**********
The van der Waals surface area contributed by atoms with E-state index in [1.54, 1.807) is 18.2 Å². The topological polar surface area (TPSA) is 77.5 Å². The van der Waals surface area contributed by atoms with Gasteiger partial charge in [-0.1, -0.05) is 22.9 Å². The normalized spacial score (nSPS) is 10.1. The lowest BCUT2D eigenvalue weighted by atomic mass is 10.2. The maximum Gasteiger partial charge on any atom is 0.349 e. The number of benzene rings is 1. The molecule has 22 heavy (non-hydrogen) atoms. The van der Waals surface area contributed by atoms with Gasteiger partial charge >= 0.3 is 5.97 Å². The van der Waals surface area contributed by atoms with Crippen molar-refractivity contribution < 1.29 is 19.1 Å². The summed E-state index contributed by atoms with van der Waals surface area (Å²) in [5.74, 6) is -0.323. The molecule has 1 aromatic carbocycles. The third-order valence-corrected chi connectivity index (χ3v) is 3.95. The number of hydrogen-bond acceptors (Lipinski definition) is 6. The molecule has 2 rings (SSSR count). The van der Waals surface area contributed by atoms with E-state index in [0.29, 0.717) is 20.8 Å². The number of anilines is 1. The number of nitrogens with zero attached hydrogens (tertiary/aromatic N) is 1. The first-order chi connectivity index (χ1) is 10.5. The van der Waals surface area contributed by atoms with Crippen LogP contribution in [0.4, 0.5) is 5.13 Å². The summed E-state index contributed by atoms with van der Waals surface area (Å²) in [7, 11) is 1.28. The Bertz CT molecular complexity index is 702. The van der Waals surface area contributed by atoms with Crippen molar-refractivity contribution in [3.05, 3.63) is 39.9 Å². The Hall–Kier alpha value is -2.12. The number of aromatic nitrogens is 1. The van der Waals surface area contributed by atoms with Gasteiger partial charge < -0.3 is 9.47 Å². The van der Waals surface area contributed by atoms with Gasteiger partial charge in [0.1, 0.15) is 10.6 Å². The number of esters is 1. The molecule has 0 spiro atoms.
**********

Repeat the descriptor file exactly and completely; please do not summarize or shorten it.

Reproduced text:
The van der Waals surface area contributed by atoms with E-state index in [1.54, 1.807) is 18.2 Å². The topological polar surface area (TPSA) is 77.5 Å². The van der Waals surface area contributed by atoms with Gasteiger partial charge in [-0.1, -0.05) is 22.9 Å². The normalized spacial score (nSPS) is 10.1. The lowest BCUT2D eigenvalue weighted by atomic mass is 10.2. The maximum Gasteiger partial charge on any atom is 0.349 e. The number of benzene rings is 1. The molecule has 22 heavy (non-hydrogen) atoms. The van der Waals surface area contributed by atoms with Gasteiger partial charge >= 0.3 is 5.97 Å². The van der Waals surface area contributed by atoms with Crippen molar-refractivity contribution < 1.29 is 19.1 Å². The summed E-state index contributed by atoms with van der Waals surface area (Å²) in [5.74, 6) is -0.323. The molecule has 1 aromatic carbocycles. The third-order valence-corrected chi connectivity index (χ3v) is 3.95. The number of hydrogen-bond acceptors (Lipinski definition) is 6. The molecule has 2 rings (SSSR count). The van der Waals surface area contributed by atoms with E-state index in [0.29, 0.717) is 20.8 Å². The number of anilines is 1. The number of nitrogens with zero attached hydrogens (tertiary/aromatic N) is 1. The first-order chi connectivity index (χ1) is 10.5. The van der Waals surface area contributed by atoms with Crippen LogP contribution in [0.4, 0.5) is 5.13 Å². The summed E-state index contributed by atoms with van der Waals surface area (Å²) in [7, 11) is 1.28. The Bertz CT molecular complexity index is 702. The van der Waals surface area contributed by atoms with Crippen molar-refractivity contribution in [3.05, 3.63) is 39.9 Å². The Hall–Kier alpha value is -2.12. The number of aromatic nitrogens is 1. The van der Waals surface area contributed by atoms with Gasteiger partial charge < -0.3 is 9.47 Å². The van der Waals surface area contributed by atoms with Gasteiger partial charge in [0.1, 0.15) is 10.6 Å². The number of esters is 1. The molecule has 0 spiro atoms.